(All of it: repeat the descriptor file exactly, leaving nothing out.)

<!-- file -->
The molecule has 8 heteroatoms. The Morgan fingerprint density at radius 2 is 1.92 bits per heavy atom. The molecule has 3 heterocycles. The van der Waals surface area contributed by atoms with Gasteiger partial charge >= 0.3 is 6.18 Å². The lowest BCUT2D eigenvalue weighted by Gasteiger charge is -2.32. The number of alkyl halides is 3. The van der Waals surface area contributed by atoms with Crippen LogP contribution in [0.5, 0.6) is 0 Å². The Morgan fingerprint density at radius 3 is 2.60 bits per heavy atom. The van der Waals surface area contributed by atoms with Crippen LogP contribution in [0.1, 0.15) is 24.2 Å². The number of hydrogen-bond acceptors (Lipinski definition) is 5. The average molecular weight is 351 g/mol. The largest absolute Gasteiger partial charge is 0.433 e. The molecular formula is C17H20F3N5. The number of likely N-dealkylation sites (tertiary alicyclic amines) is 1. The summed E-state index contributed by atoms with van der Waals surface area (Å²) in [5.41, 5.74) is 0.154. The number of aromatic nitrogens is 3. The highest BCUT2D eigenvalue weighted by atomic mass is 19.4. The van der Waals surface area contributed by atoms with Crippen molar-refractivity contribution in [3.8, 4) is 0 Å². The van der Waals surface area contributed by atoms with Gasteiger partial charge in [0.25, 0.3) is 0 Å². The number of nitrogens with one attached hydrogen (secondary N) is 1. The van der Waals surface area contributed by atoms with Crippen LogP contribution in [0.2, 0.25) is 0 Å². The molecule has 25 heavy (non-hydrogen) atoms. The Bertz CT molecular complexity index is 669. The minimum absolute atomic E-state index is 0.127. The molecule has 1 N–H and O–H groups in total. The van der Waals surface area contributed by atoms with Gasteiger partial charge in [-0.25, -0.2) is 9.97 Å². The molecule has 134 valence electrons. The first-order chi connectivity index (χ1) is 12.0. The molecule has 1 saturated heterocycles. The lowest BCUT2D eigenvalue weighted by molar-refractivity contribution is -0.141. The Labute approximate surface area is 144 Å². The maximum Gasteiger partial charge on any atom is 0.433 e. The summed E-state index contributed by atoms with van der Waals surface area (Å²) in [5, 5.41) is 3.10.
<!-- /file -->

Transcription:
The molecule has 8 heteroatoms. The Morgan fingerprint density at radius 2 is 1.92 bits per heavy atom. The molecule has 3 heterocycles. The van der Waals surface area contributed by atoms with Gasteiger partial charge >= 0.3 is 6.18 Å². The lowest BCUT2D eigenvalue weighted by Gasteiger charge is -2.32. The number of alkyl halides is 3. The van der Waals surface area contributed by atoms with Crippen LogP contribution in [0.5, 0.6) is 0 Å². The Morgan fingerprint density at radius 3 is 2.60 bits per heavy atom. The van der Waals surface area contributed by atoms with Crippen LogP contribution in [0.1, 0.15) is 24.2 Å². The number of hydrogen-bond acceptors (Lipinski definition) is 5. The average molecular weight is 351 g/mol. The largest absolute Gasteiger partial charge is 0.433 e. The molecular formula is C17H20F3N5. The number of likely N-dealkylation sites (tertiary alicyclic amines) is 1. The summed E-state index contributed by atoms with van der Waals surface area (Å²) in [5.41, 5.74) is 0.154. The number of aromatic nitrogens is 3. The highest BCUT2D eigenvalue weighted by atomic mass is 19.4. The van der Waals surface area contributed by atoms with Crippen molar-refractivity contribution in [3.8, 4) is 0 Å². The van der Waals surface area contributed by atoms with Gasteiger partial charge in [0.25, 0.3) is 0 Å². The number of nitrogens with one attached hydrogen (secondary N) is 1. The van der Waals surface area contributed by atoms with Crippen LogP contribution in [0.2, 0.25) is 0 Å². The molecule has 25 heavy (non-hydrogen) atoms. The Bertz CT molecular complexity index is 669. The minimum absolute atomic E-state index is 0.127. The molecule has 1 N–H and O–H groups in total. The van der Waals surface area contributed by atoms with Gasteiger partial charge in [-0.25, -0.2) is 9.97 Å². The molecule has 134 valence electrons. The first-order chi connectivity index (χ1) is 12.0. The molecule has 1 saturated heterocycles. The lowest BCUT2D eigenvalue weighted by molar-refractivity contribution is -0.141. The Labute approximate surface area is 144 Å². The maximum Gasteiger partial charge on any atom is 0.433 e. The summed E-state index contributed by atoms with van der Waals surface area (Å²) in [5, 5.41) is 3.10.